The preoperative diagnosis was renal carcinoma. After surgery, the gross specimen showed a well-circumscribed mass with a white texture that looked like fish flesh (Figure 3). Microscopically, the tumor consisted of stroma and epithelium. The stroma consisted primarily of hypocellular fibrous cells with hyperplastic fibers and vessels, which constituted the largest proportion. Renal tubules with single-layer cubic cell lining were found in the epithelium (Figure 4). Immunohistochemistry revealed smooth muscle that was actin-positive, desmin-positive, H-caldesmon-positive, Gata-3-positive, and ki67-negative. The pathology analysis revealed a mixed epithelial and stromal tumor.
Figure 3 Gross specimen showing a well-defined mass with a white, fish-like texture.
Figure 4 Histopathology.
Microscopically, the tumor was composed of fibrous cells arranged in bundles. Fiber growth was observed in the lesion. Small tubular structures were observed within and around the tumor (magnification, ×100).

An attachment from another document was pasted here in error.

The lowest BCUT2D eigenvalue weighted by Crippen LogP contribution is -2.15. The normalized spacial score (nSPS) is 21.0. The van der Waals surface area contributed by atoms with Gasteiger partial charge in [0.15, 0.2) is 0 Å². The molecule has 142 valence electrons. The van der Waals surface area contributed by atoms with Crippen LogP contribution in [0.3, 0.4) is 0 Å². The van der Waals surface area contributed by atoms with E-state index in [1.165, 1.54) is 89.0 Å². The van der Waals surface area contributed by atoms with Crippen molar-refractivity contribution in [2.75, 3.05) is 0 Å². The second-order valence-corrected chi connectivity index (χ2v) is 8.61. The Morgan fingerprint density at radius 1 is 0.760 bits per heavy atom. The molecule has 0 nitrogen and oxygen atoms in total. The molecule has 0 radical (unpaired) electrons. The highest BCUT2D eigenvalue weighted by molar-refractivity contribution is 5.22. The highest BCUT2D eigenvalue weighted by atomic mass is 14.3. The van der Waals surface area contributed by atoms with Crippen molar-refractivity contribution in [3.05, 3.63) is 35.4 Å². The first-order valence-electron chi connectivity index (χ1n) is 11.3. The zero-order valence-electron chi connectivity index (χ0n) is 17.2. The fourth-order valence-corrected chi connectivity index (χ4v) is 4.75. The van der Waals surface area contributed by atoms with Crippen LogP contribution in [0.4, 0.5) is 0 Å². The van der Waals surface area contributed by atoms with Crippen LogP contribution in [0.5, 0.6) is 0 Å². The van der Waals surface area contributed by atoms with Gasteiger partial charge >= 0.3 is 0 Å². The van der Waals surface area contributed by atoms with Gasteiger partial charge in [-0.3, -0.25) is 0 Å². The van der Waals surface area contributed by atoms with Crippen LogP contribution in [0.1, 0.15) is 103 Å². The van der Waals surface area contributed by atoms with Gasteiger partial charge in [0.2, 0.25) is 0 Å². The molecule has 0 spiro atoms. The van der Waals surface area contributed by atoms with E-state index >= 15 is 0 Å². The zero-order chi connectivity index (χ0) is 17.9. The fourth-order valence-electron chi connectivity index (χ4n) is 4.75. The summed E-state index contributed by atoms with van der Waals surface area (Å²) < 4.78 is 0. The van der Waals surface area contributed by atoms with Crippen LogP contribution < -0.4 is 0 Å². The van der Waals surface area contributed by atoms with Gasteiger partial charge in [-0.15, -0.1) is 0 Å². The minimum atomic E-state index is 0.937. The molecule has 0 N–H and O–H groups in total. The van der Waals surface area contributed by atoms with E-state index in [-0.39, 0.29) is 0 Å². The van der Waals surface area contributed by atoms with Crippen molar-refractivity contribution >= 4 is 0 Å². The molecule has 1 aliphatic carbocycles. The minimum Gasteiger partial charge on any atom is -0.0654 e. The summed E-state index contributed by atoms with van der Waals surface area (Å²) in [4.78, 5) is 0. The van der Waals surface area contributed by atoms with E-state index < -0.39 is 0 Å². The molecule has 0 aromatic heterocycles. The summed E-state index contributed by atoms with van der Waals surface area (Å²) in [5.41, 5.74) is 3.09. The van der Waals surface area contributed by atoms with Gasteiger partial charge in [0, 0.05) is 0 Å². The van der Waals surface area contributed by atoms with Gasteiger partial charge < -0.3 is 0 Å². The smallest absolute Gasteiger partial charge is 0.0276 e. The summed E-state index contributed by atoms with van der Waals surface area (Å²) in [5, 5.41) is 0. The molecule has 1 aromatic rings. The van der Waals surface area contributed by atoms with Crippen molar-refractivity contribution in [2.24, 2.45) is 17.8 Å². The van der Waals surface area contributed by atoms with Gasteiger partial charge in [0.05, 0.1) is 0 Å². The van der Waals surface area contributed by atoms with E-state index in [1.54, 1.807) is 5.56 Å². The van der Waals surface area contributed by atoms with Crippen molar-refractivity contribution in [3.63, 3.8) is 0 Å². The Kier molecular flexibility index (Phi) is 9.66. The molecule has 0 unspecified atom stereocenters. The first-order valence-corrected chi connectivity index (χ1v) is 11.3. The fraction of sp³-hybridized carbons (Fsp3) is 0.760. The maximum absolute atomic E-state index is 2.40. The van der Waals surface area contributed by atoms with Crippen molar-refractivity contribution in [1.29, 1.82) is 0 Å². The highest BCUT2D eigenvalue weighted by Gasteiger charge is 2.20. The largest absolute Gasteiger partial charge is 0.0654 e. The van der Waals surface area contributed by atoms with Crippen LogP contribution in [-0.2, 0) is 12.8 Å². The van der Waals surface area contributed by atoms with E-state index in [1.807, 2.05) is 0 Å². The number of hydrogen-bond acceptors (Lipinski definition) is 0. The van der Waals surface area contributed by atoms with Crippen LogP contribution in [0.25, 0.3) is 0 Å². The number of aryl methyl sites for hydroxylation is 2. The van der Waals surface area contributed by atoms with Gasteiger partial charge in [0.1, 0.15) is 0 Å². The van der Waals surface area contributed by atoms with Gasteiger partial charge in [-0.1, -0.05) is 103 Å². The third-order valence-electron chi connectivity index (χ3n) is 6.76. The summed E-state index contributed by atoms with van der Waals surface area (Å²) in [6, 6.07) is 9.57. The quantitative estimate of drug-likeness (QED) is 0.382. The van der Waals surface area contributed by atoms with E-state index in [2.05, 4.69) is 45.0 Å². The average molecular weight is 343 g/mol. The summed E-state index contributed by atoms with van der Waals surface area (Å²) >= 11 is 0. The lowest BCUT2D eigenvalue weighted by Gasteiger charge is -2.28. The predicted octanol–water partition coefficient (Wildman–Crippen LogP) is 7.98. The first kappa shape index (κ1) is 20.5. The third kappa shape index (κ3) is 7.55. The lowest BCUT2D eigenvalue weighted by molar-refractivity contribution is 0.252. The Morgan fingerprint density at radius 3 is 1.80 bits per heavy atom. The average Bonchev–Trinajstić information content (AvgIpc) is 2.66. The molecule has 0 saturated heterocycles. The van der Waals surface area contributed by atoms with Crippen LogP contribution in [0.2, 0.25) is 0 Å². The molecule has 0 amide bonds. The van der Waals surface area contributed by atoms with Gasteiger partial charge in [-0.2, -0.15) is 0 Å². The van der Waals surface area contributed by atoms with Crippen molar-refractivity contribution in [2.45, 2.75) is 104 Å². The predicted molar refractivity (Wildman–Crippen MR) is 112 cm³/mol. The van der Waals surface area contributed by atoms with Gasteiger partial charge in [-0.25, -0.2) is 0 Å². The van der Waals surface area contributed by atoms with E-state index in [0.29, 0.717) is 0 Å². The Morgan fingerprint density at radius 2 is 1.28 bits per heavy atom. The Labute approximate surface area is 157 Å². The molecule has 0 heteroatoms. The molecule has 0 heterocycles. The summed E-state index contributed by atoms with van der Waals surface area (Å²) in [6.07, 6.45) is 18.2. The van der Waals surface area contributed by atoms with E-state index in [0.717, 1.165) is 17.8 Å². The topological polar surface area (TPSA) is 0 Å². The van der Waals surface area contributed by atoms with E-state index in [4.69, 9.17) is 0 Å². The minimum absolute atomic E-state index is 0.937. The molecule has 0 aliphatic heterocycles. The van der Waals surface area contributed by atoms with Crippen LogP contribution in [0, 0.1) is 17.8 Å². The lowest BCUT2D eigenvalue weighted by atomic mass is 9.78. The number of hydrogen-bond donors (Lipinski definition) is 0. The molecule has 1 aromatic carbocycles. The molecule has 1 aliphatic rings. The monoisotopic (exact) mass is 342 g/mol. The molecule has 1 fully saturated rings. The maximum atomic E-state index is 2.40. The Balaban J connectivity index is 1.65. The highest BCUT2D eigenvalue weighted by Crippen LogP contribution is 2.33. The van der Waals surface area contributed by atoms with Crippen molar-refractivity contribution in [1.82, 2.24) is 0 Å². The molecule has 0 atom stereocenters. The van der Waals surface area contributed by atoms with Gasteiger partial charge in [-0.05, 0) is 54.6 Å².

MESTK is a rare, complex tumor composed of a mixture of cystic and solid areas that was first described in a case report by Michal et al in 1998. At present, the pathogenetic mechanism of MESTK and its relationship to other renal neoplasms are still unclear. Most cases occur in menopausal woman (approximately 1:6 male-to-female ratio) and some cases had a long-term history of estrogen therapy[9,11,20-22]. Therefore, the hormonal milieu may play a critical role in the tumorigenesis of MESTK. Adsay et al reported that the spindle cells of these lesions may arise from a periductal fetal mesenchyme which may have the capacity to interact with the epithelium. Hormone receptor positivity was detected in the mesenchyme of most MESTKs. A deranged hormonal milieu induces the proliferation of this mesenchyme, which in turn drives the growth of the epithelial component. In the case reported here, MESTK occurred in a 19-year-old man, and three cases of MESTK in male adolescents have also been described[17-19]. Therefore, we assume that hormone secretion disorder in male adolescents may lead to the growth of neoplastic cells. The rarity of the disease precludes investigation into the matter and the exact pathogenesis of MESTK needs further research.